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Defense rests in Casey Anthony trial

By Ashley Hayes, CNN
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Casey Anthony will not testify
STORY HIGHLIGHTS
  • Spectator sent to jail for making gesture at prosecutor
  • Jurors read George Anthony's suicide note
  • Perry says closing arguments will likely be held Saturday
  • Jury deliberations will probably begin Saturday afternoon

(CNN) -- Casey Anthony's defense rested Thursday in her capital murder trial without calling her to testify, ending weeks of speculation about whether she would take the stand in her own defense.

Orange County Chief Judge Belvin Perry Jr. questioned Anthony to ensure the decision not to take the stand was hers. She answered, "Yes, sir," or "yes" to his questions.

Casey Anthony, 25, is charged with seven counts, including first-degree murder, aggravated child abuse and misleading police, in the 2008 death of her 2-year-old daughter Caylee. Prosecutors are seeking the death penalty against her. She has pleaded not guilty.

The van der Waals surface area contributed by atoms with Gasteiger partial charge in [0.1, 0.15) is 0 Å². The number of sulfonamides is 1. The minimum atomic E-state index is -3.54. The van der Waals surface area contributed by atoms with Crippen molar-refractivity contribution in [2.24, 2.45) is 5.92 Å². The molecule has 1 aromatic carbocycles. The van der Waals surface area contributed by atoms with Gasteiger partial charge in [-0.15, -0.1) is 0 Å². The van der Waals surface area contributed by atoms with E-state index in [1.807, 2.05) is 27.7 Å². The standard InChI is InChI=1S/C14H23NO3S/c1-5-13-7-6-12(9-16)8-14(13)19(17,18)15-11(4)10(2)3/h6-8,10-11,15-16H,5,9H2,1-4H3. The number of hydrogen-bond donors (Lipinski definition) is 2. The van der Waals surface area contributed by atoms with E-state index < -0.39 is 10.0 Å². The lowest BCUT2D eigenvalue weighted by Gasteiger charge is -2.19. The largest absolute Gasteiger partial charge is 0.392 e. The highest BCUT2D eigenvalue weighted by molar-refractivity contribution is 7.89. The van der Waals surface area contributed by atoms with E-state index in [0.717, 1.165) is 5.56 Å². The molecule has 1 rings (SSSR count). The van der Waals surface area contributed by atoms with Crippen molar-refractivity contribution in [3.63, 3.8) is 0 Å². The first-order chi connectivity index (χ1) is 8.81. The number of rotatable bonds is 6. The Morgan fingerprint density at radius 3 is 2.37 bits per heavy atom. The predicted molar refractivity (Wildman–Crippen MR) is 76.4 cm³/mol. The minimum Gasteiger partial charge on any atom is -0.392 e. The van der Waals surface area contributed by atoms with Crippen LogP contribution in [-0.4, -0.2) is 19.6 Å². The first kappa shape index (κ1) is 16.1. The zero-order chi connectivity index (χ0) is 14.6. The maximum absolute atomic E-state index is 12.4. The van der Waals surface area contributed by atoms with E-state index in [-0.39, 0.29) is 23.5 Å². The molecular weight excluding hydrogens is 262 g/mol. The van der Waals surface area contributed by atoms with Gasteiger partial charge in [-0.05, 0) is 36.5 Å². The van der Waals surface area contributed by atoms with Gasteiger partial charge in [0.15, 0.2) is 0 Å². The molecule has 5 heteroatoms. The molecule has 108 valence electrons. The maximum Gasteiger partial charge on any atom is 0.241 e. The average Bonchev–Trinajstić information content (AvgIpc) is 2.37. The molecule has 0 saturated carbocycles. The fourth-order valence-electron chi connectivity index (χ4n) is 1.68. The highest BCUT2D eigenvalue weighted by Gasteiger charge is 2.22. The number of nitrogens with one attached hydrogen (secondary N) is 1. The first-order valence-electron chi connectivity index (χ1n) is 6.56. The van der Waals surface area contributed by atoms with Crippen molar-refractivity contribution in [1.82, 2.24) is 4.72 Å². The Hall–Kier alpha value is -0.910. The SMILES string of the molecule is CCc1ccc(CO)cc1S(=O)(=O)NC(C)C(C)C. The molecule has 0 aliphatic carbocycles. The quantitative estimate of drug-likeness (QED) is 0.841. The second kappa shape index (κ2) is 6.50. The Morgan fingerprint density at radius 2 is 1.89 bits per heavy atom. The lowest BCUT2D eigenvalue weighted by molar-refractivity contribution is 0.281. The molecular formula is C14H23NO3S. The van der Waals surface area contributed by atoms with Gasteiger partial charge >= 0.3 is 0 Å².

Anthony's defense team is trying to discredit the prosecution theory that the Orlando woman rendered Caylee unconscious with chloroform, duct-taped her mouth and nose, and stored the child's body in her car trunk for a few days before dumping it in the woods.

The defense says Caylee accidentally drowned in the family pool and that Anthony and her father panicked and covered it up. George Anthony has denied those claims.

Caylee was last seen June 16, 2008, although she was not reported missing until 31 days later, on July 15. The little girl's skeletal remains were found in December of the same year near the Anthony home, with duct tape still attached to the mouth portion.

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Prosecutors began calling rebuttal witnesses after a brief tussle took place over one of those witnesses, as well as records turned over to the defense Thursday.